Election Night Tough for SEE Districts. Off-year elections can always be tricky to assess. They normally aren’t part of a national wave (although the 2021 elections in the midst of the pandemic certainly deviated from that pattern), which often makes results contingent on the case being made locally by school districts to their voters. That is always refreshing because it facilitates a meaningful discussion between school districts and their voters. That doesn’t necessarily mean that the results will reflect the district’s request and we witnessed a fair share of that on Tuesday.
The overall results for the operating requests were especially disappointing. Of the 27 questions, only 12–or 44%–passed. Looking at the results more closely, it is difficult to discern a pattern as to why some districts were successful and others weren’t. There were large metropolitan districts that passed their levies and large metropolitan districts that failed. There were rural districts of all sizes that passed and rural districts that didn’t again without detecting a discernable pattern. The largest ask (and received) of the night came in Richfield, where the district was successful in passing a 2,202 per pupil referendum that will put them at the cap going forward.
Three SEE districts went to their voters for operating levy increases and all three were unsuccessful. There was only a 36-vote margin in New Prague that prevented that district from passing a $450 per pupil increase. Chisago Lakes was looking for a $355 per pupil increase and St. Francis was looking for a $325 per pupil increase. When c0mpared to the larger increases being sought by other districts, it is especially disappointing as it’s clear the SEE districts made every effort to meet their voters where they are and not go to them with something unpalatable on its face. Still and all, it was not enough and each of these three districts will return to the drawing board.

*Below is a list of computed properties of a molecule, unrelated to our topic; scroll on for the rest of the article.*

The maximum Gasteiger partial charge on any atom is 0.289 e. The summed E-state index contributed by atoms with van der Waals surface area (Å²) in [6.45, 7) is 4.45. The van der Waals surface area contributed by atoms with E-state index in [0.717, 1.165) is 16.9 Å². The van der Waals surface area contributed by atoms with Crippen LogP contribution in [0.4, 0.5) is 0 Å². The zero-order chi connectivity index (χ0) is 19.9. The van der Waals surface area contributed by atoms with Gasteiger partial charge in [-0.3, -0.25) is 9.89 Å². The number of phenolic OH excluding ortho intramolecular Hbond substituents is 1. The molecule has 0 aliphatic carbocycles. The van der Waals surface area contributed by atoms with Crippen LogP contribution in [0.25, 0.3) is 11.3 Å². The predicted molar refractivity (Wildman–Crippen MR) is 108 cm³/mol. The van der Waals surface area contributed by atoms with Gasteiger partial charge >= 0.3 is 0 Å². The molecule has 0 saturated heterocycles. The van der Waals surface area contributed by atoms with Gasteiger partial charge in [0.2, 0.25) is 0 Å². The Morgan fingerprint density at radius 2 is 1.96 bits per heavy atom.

One item that may have complicated the efforts to pass operating levies this fall is the historic increase in education funding passed by the Legislature and signed by the Governor during the 2023 legislative session. Don’t get me wrong. Every one of those dollars is appreciated and has been put to good use, but given the past three decades of erosion in the basic formula when compared to inflation, the increases simply weren’t enough to meet the needs of many districts. When one looks at the funding levels of the SEE districts that went to the voters this fall, it is apparent that these districts have not been the beneficiaries of a number of fundring streams to a great degree and also have the disadvantage of having low levels of property wealth. Property wealthy districts in most cases have been able to combat the underfunding of the basic formula by passing operating levies, often at considerable amounts. SEE districts simply do not have those same advantages and that showed up again last night.
The results of the bond and capital project levies were slightly more promising, at least at face value. 45 districts went out to meet building and capital needs and 30 of these districts were at least partially successful. The 67% success rate is mitigated a bit when one looks at the total questions of 62 (due to a number of districts putting more than one question before the voters) with 35 passing. This drops the passage rate in terms of total questions to 56%. Add to that the fact that a number of these questions were renewals of existing capital project levies with no increase and again the results don’t look as overwhelmingly positive as the initial analysis would suggest.
As was the case with the operating levies, it was not a good night for SEE districts. Four SEE districts put a total of six questions before their voters and of them, only Buffal0-Hanover-Montrose was successful. Medford and Stewartville both had two questions go down to defeat and St. Francis lost a capital projects question.
From SEE’s perspective, it is impossible to look at last night’s results with anything other than utter disappointment. Since its inception, SEE has constantly reminded legislators and policy makers of the distinct disadvantage its members face due to low levels of property wealth that make it extremely difficult to pass operating levies and bond questions. Unfortunately, those pleas have fallen upon deaf ears and there have not been significant improvements to the equalization programs since the 1990s. That is going to have to change or we are simply going to see more of the same and SEE districts will continue to fall further behind districts with higher levels of property wealth in terms of per pupil funding.